In the aggregation experiment presented here, we did not detect a clear effect of temperature and CO2 level on the biogeochemical composition of the aggregates, except in one case, the TEP and CSP content normalized to TPC of aggregates formed in AC treatment during Pre-bloom. A previous study showed that aggregates formed under high temperature (8.5 versus 2.5°C) at the end of the bloom were enriched in POC, PN, and POP (Piontek et al., 2009). Our results, however, are not directly comparable to the Piontek et al. (2009) study since the temperature range was different (16.5 to 20.5°C), and the mesocosms at warmer temperature were also exposed to elevated CO2 levels.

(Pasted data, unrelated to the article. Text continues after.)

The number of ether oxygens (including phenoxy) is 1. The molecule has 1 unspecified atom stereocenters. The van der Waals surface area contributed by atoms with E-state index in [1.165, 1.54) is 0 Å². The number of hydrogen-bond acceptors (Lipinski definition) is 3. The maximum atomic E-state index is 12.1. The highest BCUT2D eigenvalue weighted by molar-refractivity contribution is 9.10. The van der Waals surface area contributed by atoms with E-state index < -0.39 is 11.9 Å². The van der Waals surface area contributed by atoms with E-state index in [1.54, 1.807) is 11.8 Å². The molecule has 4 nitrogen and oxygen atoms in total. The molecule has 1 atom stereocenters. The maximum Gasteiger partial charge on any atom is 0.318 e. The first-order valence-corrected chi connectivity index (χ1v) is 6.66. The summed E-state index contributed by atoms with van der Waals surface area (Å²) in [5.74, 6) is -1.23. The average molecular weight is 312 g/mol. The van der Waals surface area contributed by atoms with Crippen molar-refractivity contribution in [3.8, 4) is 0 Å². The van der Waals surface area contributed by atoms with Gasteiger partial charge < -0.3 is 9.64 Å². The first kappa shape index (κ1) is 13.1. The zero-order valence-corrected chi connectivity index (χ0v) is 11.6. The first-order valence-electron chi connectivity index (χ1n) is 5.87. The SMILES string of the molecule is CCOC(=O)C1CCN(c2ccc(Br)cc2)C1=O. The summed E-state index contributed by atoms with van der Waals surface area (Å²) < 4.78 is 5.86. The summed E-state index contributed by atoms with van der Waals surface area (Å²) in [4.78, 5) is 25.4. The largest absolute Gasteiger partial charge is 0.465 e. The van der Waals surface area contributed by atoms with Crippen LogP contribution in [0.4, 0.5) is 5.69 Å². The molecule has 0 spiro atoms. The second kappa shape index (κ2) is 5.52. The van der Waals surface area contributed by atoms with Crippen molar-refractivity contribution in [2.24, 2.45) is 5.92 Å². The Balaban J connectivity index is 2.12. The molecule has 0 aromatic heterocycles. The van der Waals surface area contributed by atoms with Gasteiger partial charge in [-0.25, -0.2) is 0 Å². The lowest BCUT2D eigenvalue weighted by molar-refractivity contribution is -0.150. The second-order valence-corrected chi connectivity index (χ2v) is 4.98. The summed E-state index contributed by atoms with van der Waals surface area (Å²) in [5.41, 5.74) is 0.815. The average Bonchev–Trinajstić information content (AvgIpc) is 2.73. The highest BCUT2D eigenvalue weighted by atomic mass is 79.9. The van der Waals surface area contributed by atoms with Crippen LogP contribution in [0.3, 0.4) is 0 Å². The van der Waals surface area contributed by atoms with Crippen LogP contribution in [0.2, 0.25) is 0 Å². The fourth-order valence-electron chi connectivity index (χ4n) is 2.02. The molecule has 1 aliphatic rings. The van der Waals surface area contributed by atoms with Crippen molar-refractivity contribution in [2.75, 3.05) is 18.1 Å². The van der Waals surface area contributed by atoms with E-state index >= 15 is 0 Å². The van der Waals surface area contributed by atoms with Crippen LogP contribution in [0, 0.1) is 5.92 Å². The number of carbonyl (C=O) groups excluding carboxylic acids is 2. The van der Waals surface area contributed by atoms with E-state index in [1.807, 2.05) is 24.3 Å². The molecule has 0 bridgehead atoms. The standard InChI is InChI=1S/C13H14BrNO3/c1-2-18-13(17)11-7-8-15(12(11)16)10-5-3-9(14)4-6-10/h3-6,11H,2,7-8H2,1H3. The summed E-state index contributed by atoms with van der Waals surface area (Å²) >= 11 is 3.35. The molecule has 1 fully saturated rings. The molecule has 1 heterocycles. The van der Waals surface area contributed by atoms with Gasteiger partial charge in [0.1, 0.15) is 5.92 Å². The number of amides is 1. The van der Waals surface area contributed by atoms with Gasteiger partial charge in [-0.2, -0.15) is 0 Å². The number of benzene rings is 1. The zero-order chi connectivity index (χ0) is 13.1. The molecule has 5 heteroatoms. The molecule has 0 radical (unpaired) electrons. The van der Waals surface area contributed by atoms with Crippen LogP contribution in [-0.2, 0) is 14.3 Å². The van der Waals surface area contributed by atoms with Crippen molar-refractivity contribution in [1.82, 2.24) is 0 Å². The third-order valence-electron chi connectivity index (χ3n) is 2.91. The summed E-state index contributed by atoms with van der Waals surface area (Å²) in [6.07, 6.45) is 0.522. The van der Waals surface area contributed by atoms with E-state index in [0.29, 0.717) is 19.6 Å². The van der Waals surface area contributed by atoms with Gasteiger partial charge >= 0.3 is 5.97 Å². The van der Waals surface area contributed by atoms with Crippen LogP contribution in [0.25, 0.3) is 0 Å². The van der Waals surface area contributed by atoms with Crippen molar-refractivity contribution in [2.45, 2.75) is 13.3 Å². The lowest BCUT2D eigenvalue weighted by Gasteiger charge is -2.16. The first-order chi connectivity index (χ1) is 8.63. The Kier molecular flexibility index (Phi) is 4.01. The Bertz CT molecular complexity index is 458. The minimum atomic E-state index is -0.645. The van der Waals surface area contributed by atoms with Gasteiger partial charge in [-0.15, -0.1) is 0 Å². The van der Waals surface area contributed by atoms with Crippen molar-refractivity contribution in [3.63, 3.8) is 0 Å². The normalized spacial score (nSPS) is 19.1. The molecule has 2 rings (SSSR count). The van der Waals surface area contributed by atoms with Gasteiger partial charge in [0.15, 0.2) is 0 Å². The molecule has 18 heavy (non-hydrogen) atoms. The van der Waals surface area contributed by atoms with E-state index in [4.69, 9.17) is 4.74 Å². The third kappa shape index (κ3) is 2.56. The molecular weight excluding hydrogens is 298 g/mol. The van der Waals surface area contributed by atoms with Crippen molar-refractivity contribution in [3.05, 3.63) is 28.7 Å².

Although we did not detect changes in aggregate composition that could be attributed to the temperature or CO2 treatments, changes in aggregate composition did occur over the course of the phytoplankton bloom. TEP and CSP content in the aggregate fraction formed at present CO2 and cooler temperature, and at elevated temperature and higher CO2, increased gradually from Pre-Bloom to Post-Bloom; this trend is not as clear at higher CO2 and cooler temperature. The content of TEP and CSP relative to TPC in the roller tank aggregates was also relatively higher during the Pre- and Post-Bloom than during the Bloom Peak (Figure 4). During Pre and Post-Bloom, the concentration of TEP and CSP relative to TPC was also high in the mesocosm. Thus, the higher concentration of TEP and CSP in the mesocosm water at the start of the roller tank aggregation experiment translated into elevated TEP and CSP content in the aggregate fraction. This observation may suggest that a significant fraction of the TEP and CSP produced in the mesocosm was later incorporated in the aggregates, supporting the idea that TEP and CSP act as an “organic glue” enhancing aggregate formation (Engel, 2000; Passow, 2002). The Chl-a and TPC content of the aggregate fraction, on the other hand, did not show a significant trend with the bloom stage.